Sensitive skin: how to treat an irritable complexion

As anyone with a temperamental complexion can attest, sensitive skin is prone to flare ups. But what actually causes sensitive skin? And how should you look after it? We consulted the experts for the answers.

Of all the skin types, sensitive skin is a particularly tricky one to get your head around. Why is it that your complexion can turn from cool, calm and collected one minute, to red, inflamed and sore the next? What’s even more frustrating is the fact it’s not always easy to work out what triggers your skin flare ups, either.

If Google searches are anything to go by, more of us than ever are experiencing some kind of skin sensitivity; searches for the term ‘sensitive skin’ were up 50% year on year between 2018 and 2019. Should that correlate to a growing number of cases, then there could be a multitude of factors to blame, from soaring pollution levels (a known skin irritant) to our collective obsession with trying out every new buzzy skincare ingredient under the sun — which can all too often lead to a sensitised and sore complexion.

Either way, if you think you have sensitive skin, it’s a good idea to arm yourself with expert tips, recommendations and routines to follow to help keep your complexion balanced and calm. That’s why we’ve consulted a panel of three renowned skin experts to share everything you need to know about treating sensitive skin.

What is sensitive skin?

Sounds silly, but it’s an important question. “Sensitive skin is skin that tends to react to the application of various products, explains Dr Justine Hextall, La Roche-Posay Consultant Dermatologist. “Broadly it will be less tolerant of any products that can traditionally be difficult to tolerate. These include alcohol based gels, exfoliants, soaps and perfumed products, amongst others.”

How can you tell if you’ve got sensitive skin?

According to aesthetician and founder of Black Skin Directory, Dija Ayodele, the tell-tale signs of sensitive skin are most often, “tingling, prickling, heat, burning, pain, redness or itching sensations.” On lighter skin, sensitivity will often manifest in pink or red skin, whereas on darker skin, a reaction isn’t always as easy to spot visually. “Black skin may not always flush red, but rather a deep brown or purple colour as blood and heat rise to the surface,” Ayodele adds.

What causes sensitive skin?

“The main hypothesis attributed to the occurrence of sensitive skin is the increase in the permeability of the top layer of the skin - the so-called stratum corneum - leading to greater penetration of substances and also to water loss,” explains Dr Hextall. “Essentially the thinner the top layer of the skin, the increased permeability, i.e. substances that irritate skin will get in and more water will leak out.”

This becomes an issue, because when substances are allowed to enter the skin via a compromised barrier, they can release pro-inflammatory mediators. “These in turn stimulate the formulation of neurotransmitters that stimulate nerve endings – hence the symptoms of sensitivity burning, itching and stinging.”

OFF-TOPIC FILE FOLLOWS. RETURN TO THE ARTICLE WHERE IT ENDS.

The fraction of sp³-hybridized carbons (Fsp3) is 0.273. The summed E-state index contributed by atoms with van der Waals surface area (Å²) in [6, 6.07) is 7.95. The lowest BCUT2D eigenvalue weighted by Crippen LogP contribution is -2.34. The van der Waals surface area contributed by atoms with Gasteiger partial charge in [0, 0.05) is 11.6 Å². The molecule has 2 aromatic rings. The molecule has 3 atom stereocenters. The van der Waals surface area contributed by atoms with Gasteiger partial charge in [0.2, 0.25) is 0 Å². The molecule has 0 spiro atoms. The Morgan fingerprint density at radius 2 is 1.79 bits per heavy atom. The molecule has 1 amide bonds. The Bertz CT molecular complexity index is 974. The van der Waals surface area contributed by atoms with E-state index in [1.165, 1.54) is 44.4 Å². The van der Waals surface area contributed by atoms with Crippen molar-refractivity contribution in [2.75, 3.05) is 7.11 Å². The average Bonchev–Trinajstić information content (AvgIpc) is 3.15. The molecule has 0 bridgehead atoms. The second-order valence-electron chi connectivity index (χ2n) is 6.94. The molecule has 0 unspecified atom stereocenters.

What’s the difference between sensitive and sensitised skin?

Just because your skin has started to flare up, it doesn’t necessarily mean you have naturally sensitive skin. In fact, it might just be that you’ve made your skin more reactive yourself. “The research over the last 20 years shows that when most clients say they have sensitive skin, they actually mean they have sensitised skin,” explains Ayodele.

In her opinion, sensitised skin is skin that has been made sensitive through, “practices that have created an imbalance, such as overuse, incorrect or underuse of skincare products, lifestyle factors such as sun damage, pollution, not washing your face, a poor diet, poor sleep habits or high stress levels.”

Can you ‘cure’ sensitive skin?

“If you can start to repair the skin barrier, by using the right products that protect the skin when cleansing, hydrate the skin and reduce the sensation of itch, burning, stinging etc, then yes, I think you can ‘cure sensitive skin’,” explains Dr Hextall. “Obviously, those with a predisposition to sensitive skin will always be potentially vulnerable so sticking to the right routine is important.”

And as for sensitised skin? “Self-made sensitised skin can be cured through the removal of inflammatory sources, strengthening the moisturising component of the skin and bolstering its natural barrier function,” adds Ayodele.

So, can you train sensitive skin to tolerate more powerful ingredients?

“The more the skin barrier is strengthened by reducing inflammation, increasing hydration then the more it can tolerate stronger ingredients,” reveals Dr Hextall.